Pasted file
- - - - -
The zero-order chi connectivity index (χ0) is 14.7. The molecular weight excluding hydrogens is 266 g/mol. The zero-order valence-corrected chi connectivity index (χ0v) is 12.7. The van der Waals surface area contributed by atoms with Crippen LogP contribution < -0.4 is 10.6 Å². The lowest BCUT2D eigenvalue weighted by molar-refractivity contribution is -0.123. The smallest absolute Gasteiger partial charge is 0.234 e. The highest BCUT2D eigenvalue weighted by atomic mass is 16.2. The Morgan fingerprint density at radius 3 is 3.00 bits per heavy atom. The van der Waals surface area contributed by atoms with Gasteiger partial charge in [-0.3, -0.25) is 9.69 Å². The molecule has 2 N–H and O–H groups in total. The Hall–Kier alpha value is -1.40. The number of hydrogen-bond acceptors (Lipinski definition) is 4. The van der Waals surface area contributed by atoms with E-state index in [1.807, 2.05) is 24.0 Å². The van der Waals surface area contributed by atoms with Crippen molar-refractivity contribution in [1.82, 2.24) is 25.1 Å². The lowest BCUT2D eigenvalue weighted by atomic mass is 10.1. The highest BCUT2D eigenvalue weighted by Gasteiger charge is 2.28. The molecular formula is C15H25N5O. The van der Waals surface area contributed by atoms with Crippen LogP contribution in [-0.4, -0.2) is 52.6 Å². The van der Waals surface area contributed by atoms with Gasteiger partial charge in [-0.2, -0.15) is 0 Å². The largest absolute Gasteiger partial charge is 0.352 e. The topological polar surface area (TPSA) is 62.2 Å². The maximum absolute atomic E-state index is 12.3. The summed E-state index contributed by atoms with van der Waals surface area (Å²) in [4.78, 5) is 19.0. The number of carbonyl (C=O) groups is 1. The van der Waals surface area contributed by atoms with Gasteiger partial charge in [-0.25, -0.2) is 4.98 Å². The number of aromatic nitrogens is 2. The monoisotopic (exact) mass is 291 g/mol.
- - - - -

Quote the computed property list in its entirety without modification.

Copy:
The zero-order chi connectivity index (χ0) is 14.7. The molecular weight excluding hydrogens is 266 g/mol. The zero-order valence-corrected chi connectivity index (χ0v) is 12.7. The van der Waals surface area contributed by atoms with Crippen LogP contribution < -0.4 is 10.6 Å². The lowest BCUT2D eigenvalue weighted by molar-refractivity contribution is -0.123. The smallest absolute Gasteiger partial charge is 0.234 e. The highest BCUT2D eigenvalue weighted by atomic mass is 16.2. The Morgan fingerprint density at radius 3 is 3.00 bits per heavy atom. The van der Waals surface area contributed by atoms with Gasteiger partial charge in [-0.3, -0.25) is 9.69 Å². The molecule has 2 N–H and O–H groups in total. The Hall–Kier alpha value is -1.40. The number of hydrogen-bond acceptors (Lipinski definition) is 4. The van der Waals surface area contributed by atoms with E-state index in [1.807, 2.05) is 24.0 Å². The van der Waals surface area contributed by atoms with Crippen molar-refractivity contribution in [1.82, 2.24) is 25.1 Å². The lowest BCUT2D eigenvalue weighted by atomic mass is 10.1. The highest BCUT2D eigenvalue weighted by Gasteiger charge is 2.28. The molecular formula is C15H25N5O. The van der Waals surface area contributed by atoms with Crippen LogP contribution in [-0.4, -0.2) is 52.6 Å². The van der Waals surface area contributed by atoms with Gasteiger partial charge in [-0.2, -0.15) is 0 Å². The largest absolute Gasteiger partial charge is 0.352 e. The topological polar surface area (TPSA) is 62.2 Å². The maximum absolute atomic E-state index is 12.3. The summed E-state index contributed by atoms with van der Waals surface area (Å²) in [4.78, 5) is 19.0. The number of carbonyl (C=O) groups is 1. The van der Waals surface area contributed by atoms with Gasteiger partial charge in [-0.25, -0.2) is 4.98 Å². The number of aromatic nitrogens is 2. The monoisotopic (exact) mass is 291 g/mol.